When he lies around sunbathing in his luxurious mansion, his skin wrinkles. Standing and stretching reveals subtle tan lines.
His house is three stories and fully carpeted. He spends many days and nights on the road, and is always chauffeured.
His name is GCBW Pinupcats Indelible Ink of Ri-Leen – Ink, for short – and he is No. 1 worldwide.
He is, in short, the most interesting cat in the world.
Ink, one of several cats belonging to Kathleen Forth of Decatur, was recently named the top of his breed – sphynx – by the Cat Fanciers Association.
To earn that spot, Ink had to beat out thousands of other cats from across the world. It takes a lot of hard work and even more patience – qualities Forth has developed over many years of competition.
She started out showing cocker spaniels at American Kennel Club shows about 40 years ago.
“I’ve never won anything this high up. I showed dogs for years and never had anything this special,” Forth said.
She made her first move into the hairless animal world when she changed breeds and began showing Chinese cresteds and xoloitzcuintles. She rose to No. 7 in the United States while showing dogs.
She said competition in the dog world was tough.
“You pretty much have to have a professional handler, if you want to win,” Forth said. “Because that is what you’re up against. It’s always been just us.”
Eventually she left the world of dog shows, seeking a less rambunctious and hyperactive animal. While she still owned several Chinese cresteds, Forth entered the cat fanciers world.
“When I first found the sphynx breed, I loved them,” Forth said. “Just wipe them down with a wash cloth and they’re clean – no worries. The hardest thing is keeping their ears clean.”
According to the Cat Fanciers Association, CFA, the sphynx breed was discovered in 1966 when a domestic cat gave birth to a hairless kitten in Toronto. It has only been a show breed for 12 years.
A natural genetic mutation was discovered and the sphynx cat joined the ranks of a few other naturally hairless cat breeds in the world.
Forth said the low level of upkeep drew her to the breed. Sphynxes do have some issues including those ears and the fact their skin can be oily and have acne – but owners don’t have to contend with vast amounts of grooming.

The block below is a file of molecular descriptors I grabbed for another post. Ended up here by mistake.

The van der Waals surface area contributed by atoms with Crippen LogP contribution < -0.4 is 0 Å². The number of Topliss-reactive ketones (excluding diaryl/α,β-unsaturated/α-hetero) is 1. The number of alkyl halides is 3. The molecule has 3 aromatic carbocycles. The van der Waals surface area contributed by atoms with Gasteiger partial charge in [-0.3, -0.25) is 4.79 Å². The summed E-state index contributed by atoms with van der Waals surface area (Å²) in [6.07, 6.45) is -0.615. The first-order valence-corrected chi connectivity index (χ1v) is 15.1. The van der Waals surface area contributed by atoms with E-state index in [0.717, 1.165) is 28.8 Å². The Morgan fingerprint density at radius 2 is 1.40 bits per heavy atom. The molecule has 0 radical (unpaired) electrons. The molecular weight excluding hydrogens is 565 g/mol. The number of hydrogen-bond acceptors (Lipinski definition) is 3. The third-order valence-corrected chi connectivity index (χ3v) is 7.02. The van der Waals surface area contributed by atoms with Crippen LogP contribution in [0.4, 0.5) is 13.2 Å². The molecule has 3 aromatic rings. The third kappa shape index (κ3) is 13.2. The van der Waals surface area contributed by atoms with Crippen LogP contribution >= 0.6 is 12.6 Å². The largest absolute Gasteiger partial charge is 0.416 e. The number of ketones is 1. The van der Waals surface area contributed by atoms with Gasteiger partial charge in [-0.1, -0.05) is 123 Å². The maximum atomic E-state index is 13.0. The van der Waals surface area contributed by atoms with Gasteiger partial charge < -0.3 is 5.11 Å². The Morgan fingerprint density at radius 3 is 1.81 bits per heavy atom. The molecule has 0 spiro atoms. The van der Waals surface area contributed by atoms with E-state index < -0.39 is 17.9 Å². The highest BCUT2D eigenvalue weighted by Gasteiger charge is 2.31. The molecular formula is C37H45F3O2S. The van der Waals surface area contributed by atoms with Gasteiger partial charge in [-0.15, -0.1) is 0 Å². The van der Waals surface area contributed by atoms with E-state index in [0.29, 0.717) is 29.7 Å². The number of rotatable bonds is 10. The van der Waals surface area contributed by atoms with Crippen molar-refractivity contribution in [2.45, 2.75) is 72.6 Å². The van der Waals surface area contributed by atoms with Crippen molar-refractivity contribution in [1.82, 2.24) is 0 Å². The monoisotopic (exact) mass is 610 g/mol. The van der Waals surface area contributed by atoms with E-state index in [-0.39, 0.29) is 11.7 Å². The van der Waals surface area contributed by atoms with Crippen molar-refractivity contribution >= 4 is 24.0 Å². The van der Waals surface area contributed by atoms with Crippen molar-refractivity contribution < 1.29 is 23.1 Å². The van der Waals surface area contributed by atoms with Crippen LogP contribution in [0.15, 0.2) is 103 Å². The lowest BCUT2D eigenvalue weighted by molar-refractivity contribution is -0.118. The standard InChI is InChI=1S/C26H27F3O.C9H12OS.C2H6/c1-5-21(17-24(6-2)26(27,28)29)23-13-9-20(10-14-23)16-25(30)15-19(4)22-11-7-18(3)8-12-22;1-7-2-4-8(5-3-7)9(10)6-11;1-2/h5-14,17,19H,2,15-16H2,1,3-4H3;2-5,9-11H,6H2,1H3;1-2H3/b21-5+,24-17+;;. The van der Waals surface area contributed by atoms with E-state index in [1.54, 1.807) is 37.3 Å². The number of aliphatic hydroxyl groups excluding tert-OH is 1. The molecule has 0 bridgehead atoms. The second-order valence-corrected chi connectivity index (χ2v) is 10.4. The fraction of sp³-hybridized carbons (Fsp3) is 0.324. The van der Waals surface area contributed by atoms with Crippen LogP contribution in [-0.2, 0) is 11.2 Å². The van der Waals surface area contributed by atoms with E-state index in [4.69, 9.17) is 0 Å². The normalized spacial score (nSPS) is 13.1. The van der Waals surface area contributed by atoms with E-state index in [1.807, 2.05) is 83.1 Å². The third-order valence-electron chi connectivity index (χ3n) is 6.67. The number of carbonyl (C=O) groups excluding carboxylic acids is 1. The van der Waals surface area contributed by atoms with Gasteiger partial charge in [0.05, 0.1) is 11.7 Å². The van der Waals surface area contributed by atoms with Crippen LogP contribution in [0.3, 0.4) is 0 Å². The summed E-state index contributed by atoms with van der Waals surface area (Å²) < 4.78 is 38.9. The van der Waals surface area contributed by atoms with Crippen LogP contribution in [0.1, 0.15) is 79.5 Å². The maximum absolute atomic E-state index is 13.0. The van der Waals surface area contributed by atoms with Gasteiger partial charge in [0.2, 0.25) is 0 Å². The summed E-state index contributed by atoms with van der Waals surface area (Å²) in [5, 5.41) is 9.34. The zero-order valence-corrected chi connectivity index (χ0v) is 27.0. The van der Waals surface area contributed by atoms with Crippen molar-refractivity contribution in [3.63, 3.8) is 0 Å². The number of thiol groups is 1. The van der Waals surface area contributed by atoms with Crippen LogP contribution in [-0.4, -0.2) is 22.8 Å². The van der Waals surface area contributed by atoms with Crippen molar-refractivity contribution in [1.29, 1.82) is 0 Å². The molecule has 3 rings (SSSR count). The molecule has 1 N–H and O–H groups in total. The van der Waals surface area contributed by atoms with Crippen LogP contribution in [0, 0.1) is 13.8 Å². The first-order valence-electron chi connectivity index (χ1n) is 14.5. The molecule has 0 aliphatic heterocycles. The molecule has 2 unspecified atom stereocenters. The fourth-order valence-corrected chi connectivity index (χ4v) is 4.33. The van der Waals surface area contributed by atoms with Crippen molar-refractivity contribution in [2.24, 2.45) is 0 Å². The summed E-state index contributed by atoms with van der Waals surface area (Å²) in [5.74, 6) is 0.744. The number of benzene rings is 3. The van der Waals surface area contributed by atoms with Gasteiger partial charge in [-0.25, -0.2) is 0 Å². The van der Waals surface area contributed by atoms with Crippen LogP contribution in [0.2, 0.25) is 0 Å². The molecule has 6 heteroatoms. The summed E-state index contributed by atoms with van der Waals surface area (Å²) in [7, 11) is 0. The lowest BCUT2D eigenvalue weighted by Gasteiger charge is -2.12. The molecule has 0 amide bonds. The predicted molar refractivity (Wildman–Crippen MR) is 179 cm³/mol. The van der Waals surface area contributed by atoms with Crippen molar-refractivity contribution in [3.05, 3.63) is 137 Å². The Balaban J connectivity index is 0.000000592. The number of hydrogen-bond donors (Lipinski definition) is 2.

“The people who show Persians spend all day grooming the cat and putting baby powder on them. It’s constant upkeep,” Forth said. “Sometimes the sphynx’ skin isn’t great, but that is one great thing that has come from Ink – his great skin.”
Not all sphynx cats are completely hairless. Some have short hair on their nose, ears and sometimes on toes and tail, as well as a fine coat overall that makes the cat more akin to a “warm peach.”
Forth said some people think the cats’ looks are odd, but everyone falls in love with the breed’s personalities.
“They’re all loving and know no strangers. I think they are more people-oriented,” Forth said. “You can call them, and they’ll come to you instead of just stare at you as if saying ‘You’re talking to me?'”
Anyone walking through her home will likely end up with a cat riding on their shoulders, and if they have facial hair the cats will get up close and personal.
“They are very sociable,” Forth said. “They want to touch you and be touched.”
Forth draws a crowd whenever she competes. Her well-behaved cats are usually up for some friendly petting from passersby.
“When we go to shows, organizers comment on how many people stop and talk to us,” Forth said. “I let people use a hand sanitizer and pet him. They love it, and they’ll come back. They are so different and have such wonderful personalities. You’ll never want a different kind of cat.”
While these cats get plenty of time on the road and at shows, Forth’s cats are strictly indoor animals as they are too valuable to expose to risk of outdoor life. A sphynx kitten sells for anywhere between $1,000 to $2,500.
The first sphynx cat Forth ever had was one of three kittens that cost one of her friends $10,000 after being shipped from Belgium.
The cat was given to Forth after an infection caused it to become sterile.
Much of their value is in breeding. Ink’s stud fee right now is $2,500, but now that he’s No. 1 worldwide, Forth could easily get $4,000.
It was a long road to get to that point. At 67, Forth was gone 20 weekends of the year to competitions in Kansas, Colorado, New Mexico and Louisiana.
“It’s a lot of waiting. It’s usually 8 a.m. to 5 p.m.,” Forth said. “You pray it’s over by 5 p.m. It’s called a bench show. The animal stays in that area until you’re called. You just listen all day long until each ring calls and if you are called back.”
She said each competition had six different judges in six rooms. Each judging counts as a separate show.
“Each of those judges will see every cat. Then they call back the top 10 from each category,” Forth said. “You pray to be in that top 10. That is where you pick up all your points.”
The points are cumulative and are tabulated to determine the top feline at the end of a season, which runs May-April. As of April, Ink has beaten 2,500 cats in his rise to No. 1. In that time he has also risen through the ranks in a much tougher field – all-breed.
There, cats compete for top looks regardless of breed, so an American short-hair will be against a Russian Blue and a Persian. Ink has risen from No. 25 in 2012-13 to No. 3 in his region during the 2013-2014 season.
“It’s wonderful for us because sphynx doesn’t get picked as often as other breeds, like Persians,” Forth said. “He’s behind a Persian and a Russian blue.”
Forth would like to hold onto the No. 1 spot for her breed and continue her rise for all-breed, but she has been forced to miss some shows. She is recovering from knee surgery.
But it’s only a temporary setback. She has no plans to slow down.